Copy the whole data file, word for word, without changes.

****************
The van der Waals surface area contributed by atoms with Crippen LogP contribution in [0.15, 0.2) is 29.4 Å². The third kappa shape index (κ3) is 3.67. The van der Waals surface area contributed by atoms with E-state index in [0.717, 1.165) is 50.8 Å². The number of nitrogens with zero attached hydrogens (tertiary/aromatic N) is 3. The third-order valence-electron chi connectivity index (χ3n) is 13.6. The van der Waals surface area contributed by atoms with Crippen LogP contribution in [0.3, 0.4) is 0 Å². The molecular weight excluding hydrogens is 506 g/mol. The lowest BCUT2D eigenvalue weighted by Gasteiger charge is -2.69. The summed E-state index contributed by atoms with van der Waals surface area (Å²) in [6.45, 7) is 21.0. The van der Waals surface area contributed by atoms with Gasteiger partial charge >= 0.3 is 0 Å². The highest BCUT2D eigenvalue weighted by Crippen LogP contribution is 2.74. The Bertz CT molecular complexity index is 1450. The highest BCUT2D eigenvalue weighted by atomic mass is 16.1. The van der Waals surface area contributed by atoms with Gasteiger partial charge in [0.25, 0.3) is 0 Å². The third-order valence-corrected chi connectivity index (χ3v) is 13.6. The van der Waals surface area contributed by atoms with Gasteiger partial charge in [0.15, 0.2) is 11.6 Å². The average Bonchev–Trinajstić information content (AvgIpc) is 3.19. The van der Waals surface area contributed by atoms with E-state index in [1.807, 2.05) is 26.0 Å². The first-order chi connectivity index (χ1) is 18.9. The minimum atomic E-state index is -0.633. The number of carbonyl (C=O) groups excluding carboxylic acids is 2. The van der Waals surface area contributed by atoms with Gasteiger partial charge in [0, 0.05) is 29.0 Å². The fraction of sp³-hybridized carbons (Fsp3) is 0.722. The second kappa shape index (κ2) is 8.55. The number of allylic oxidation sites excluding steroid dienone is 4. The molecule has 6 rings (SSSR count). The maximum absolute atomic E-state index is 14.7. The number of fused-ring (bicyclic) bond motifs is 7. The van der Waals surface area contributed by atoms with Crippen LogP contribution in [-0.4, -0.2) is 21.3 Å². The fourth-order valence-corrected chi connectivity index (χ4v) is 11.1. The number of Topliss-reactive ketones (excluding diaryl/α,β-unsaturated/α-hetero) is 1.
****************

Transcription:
The van der Waals surface area contributed by atoms with Crippen LogP contribution in [0.15, 0.2) is 29.4 Å². The third kappa shape index (κ3) is 3.67. The van der Waals surface area contributed by atoms with E-state index in [0.717, 1.165) is 50.8 Å². The number of nitrogens with zero attached hydrogens (tertiary/aromatic N) is 3. The third-order valence-electron chi connectivity index (χ3n) is 13.6. The van der Waals surface area contributed by atoms with Crippen LogP contribution in [0.3, 0.4) is 0 Å². The molecular weight excluding hydrogens is 506 g/mol. The lowest BCUT2D eigenvalue weighted by Gasteiger charge is -2.69. The summed E-state index contributed by atoms with van der Waals surface area (Å²) in [6.45, 7) is 21.0. The van der Waals surface area contributed by atoms with Gasteiger partial charge >= 0.3 is 0 Å². The highest BCUT2D eigenvalue weighted by Crippen LogP contribution is 2.74. The Bertz CT molecular complexity index is 1450. The highest BCUT2D eigenvalue weighted by atomic mass is 16.1. The van der Waals surface area contributed by atoms with Gasteiger partial charge in [0.25, 0.3) is 0 Å². The third-order valence-corrected chi connectivity index (χ3v) is 13.6. The van der Waals surface area contributed by atoms with Gasteiger partial charge in [0.15, 0.2) is 11.6 Å². The average Bonchev–Trinajstić information content (AvgIpc) is 3.19. The van der Waals surface area contributed by atoms with E-state index in [1.807, 2.05) is 26.0 Å². The first-order chi connectivity index (χ1) is 18.9. The minimum atomic E-state index is -0.633. The number of carbonyl (C=O) groups excluding carboxylic acids is 2. The van der Waals surface area contributed by atoms with Gasteiger partial charge in [0, 0.05) is 29.0 Å². The fraction of sp³-hybridized carbons (Fsp3) is 0.722. The second kappa shape index (κ2) is 8.55. The number of allylic oxidation sites excluding steroid dienone is 4. The molecule has 6 rings (SSSR count). The maximum absolute atomic E-state index is 14.7. The number of fused-ring (bicyclic) bond motifs is 7. The van der Waals surface area contributed by atoms with Crippen LogP contribution in [-0.4, -0.2) is 21.3 Å². The fourth-order valence-corrected chi connectivity index (χ4v) is 11.1. The number of Topliss-reactive ketones (excluding diaryl/α,β-unsaturated/α-hetero) is 1.